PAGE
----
Goom is an ambitious DIY MIDI synthesizer module, based on a low-cost microcontroller.
It’s a virtual analog synth that offers 16-voice polyphony and it is fully multitimbral. According to the developer, the total cost of the basic components to make a fully-working synthesizer is just a couple of pounds; the bulk of the cost is in the (optional) knobs and switches panel interface.
Here’s and audio demo track, recorded in a single take from Goom’s analog output. No effects were added:
- Sixteen-voice polyphonic synthesizer
- Fully multitimbral (different patch on each MIDI channel)
- Analogue front panel patch set-up for MIDI channel 1
- Patch set-up using MIDI control change messages for channels 2 to 16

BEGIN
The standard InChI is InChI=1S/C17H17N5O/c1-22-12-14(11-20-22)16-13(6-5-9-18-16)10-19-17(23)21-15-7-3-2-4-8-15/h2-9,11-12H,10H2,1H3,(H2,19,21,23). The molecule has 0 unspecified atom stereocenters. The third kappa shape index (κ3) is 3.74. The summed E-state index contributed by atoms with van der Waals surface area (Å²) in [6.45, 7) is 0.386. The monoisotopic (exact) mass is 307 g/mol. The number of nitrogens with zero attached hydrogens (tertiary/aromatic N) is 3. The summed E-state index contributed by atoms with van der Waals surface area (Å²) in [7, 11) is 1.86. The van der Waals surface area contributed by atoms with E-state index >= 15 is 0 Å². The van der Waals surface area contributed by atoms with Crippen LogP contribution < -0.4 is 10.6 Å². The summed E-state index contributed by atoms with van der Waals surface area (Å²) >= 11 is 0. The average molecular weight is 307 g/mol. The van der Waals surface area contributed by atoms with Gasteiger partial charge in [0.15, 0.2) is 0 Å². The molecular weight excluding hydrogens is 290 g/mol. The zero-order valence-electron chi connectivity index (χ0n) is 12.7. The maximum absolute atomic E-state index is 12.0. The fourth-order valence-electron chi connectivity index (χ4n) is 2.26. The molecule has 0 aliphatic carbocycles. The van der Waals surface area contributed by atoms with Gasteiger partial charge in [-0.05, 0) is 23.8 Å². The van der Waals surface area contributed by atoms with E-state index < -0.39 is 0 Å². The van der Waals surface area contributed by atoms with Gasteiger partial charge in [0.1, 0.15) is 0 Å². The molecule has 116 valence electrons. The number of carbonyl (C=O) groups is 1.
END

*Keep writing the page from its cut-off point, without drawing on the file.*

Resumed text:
- Two oscillators per voice: sine, sawtooth, square, pulse and intermediate waveforms
- Oscillators can be mixed or combined using frequency modulation or frequency modulation plus feedback
- Three envelope generators per voice (one ADSR and one AD for amplitude, one ADSR for filter)
- Low-pass filter for each voice with resonance control
- Velocity scaling on amplitude and filter cutoff
- Stereo output with pan and volume control for each patch
- 24-bit digital-to-analogue converter
Details on Goom, including circuit design and firmware, are available.